Moana is the latest heroin to join Disney’s repertoire. This water loving Polynesian girl is the village chief’s daughter. While her mother and father want nothing more than for Moana (Auli’i Cravalho) to take her rightful place as the future chief, the young woman has dreams of her own. She wants nothing more than to be with the sea. Her love to the ocean is so great that when an ancient curse invoked by the demigod Maui (Dwayne ‘The Rock’ Johnson) threatens all life, the water choses Moana to help fix it.

Being Disney, you come to expect a pretty catchy sound track; and Moana doesn’t disappoint. With Lin-Manuel Miranda (Hamilton) on board, you can expect to have at least a few of these tunes stuck in your head long after the movie has finished.

Catering for multiple ages, this film has the colour and sound to occupy the littlies, those expected shrouded jokes for the adults, and a complex and entertaining enough storyline to entertain anyone in between.

One particular feature, which may seem small to some but had me internally shouting, was the fact that the characters actually put their hair up! So often you see animated characters with ‘princess hair’ that, no matter how rough things get, just seems to sit perfectly. Well not here. You see Moana’s amazing curls get in her way on occasion, enticing her to just tie them back and get on with her mission!

As far as animated movies go, 2016 is set to finish on a high with Moana.

Rogue One: A Star Wars Story

Image: Disney

Over the past 39 years, we’ve been given a reasonably complete timeline for the Star Wars galaxy from the Skywalker point of view. While this is all fantastic, Rogue One: A Star Wars Story marks the first time the goings on of the rest of the rebellion have been brought forward (at least since the dismissal of the extended universe).

In Episode IV: A New Hope, the Alliance were able to destroy the Death Star, thanks to intel provided by a group of dedicated rebels. Rogue One tells the story of the rebel fighters who acquired the Death Star plans in the first place. Jyn Erso (Felicity Jones), the estranged daughter of an Imperial scientist, Cassian Andor (Diego Luna), an Alliance Intelligence Officer with vast field experience, and K-2SO (Alan Tudyk), the reprogrammed, and extremely opinionated, Imperial droid are just the base of the team tasked with finding the newest Imperial plans. Continue reading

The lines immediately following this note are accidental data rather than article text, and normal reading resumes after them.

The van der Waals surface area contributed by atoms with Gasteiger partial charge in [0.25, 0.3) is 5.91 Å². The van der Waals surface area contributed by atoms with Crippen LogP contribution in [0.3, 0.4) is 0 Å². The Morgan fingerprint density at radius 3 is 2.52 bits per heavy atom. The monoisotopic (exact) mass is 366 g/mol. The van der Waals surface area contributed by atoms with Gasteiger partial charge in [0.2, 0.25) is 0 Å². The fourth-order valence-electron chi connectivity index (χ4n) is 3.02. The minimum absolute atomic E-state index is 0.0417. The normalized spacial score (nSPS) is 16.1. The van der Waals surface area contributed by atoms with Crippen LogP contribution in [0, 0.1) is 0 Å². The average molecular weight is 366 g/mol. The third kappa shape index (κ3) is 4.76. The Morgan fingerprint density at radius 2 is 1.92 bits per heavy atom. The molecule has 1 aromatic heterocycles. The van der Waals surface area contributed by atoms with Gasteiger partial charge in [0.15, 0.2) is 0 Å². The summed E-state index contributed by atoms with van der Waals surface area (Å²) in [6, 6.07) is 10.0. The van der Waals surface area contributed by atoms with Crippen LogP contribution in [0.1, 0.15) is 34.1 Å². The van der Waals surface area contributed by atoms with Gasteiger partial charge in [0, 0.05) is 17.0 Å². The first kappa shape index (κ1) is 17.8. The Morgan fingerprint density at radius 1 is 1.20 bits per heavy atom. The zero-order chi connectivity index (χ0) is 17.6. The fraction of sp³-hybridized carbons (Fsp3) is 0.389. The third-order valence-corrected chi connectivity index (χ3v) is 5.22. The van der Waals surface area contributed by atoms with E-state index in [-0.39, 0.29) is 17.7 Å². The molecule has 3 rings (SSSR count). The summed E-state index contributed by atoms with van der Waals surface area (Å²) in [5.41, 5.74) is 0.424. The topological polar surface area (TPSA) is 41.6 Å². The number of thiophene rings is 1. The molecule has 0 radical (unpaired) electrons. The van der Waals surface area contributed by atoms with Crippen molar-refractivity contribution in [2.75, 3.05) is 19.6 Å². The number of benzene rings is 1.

Fantastic Beast and Where to Find Them

Image: Warner Bros. Pictures

Years before Harry, Ron, and Hermione graced the halls of Hogwarts School of Witchcraft and Wizardry, the wizarding world was already in full swing. In this newest addition to JK Rowling’s repertoire, we are introduced to one Newt Scamander. Mr Scamander (Eddie Redmayne) is a young English wizard (and a Hufflepuff) with a fascination for all magical creatures under the class of beast. His travels take him to 1926 America. Through a series misfortunate occurrences, Newt has the great opportunity of meeting witch sisters Porpentina ‘Tina’ (Kathrine Waterson) and Queenie Goldstein (Alison Sudol), and nomaj (the American term for a muggle), Jacob Kowalski (Dan Fogler).

Eddie Redmayne is positively adorable in his portrayal of Newt. With his long blue coat, bowtie, and pleasant, if quiet, mannerisms, Newt is a stereotypical English gentleman. His character is all the more obvious when stood alongside Dan Fogler’s Jacob. Jacob, while still a gentleman, is much more outwardly confident and talkative. In one scene, Jacob’s charisma and Newt’s honest curiosity are beautifully displayed in their body language as they carry a conversation; Jacob making sure that Newt is still there and interested, while Newt is constantly angled towards his friend, showing undisrupted attention and interest.

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Arrival

Image: Paramount Pictures

In a post 9/11 world, having multiple phones around you going off and receiving requests to turn on a news channel is sure to inspire fear. For linguist Dr. Louise Banks (Amy Adams), an attack is not what she finds, but instead, the arrival of interplanetary visitors.

12 identical pods set down at seemingly random coordinates around the Earth; and with no governing body, the human race soon discover how hard it can be to work together. In an effort to understand what the beings inside these devices want, US army officer Colonel Weber (Forest Whitaker) enlists the help of experts such as Banks and theoretical physicist Ian Donnelly (Jeremy Renner).

What could be described as animalistic sounds make up the spoken dialogue for the visitors, suggesting that beings don’t have to speak a seemingly humanoid dialect to be considered sentient and intelligent. Their written language however, is where things truly start to get interesting.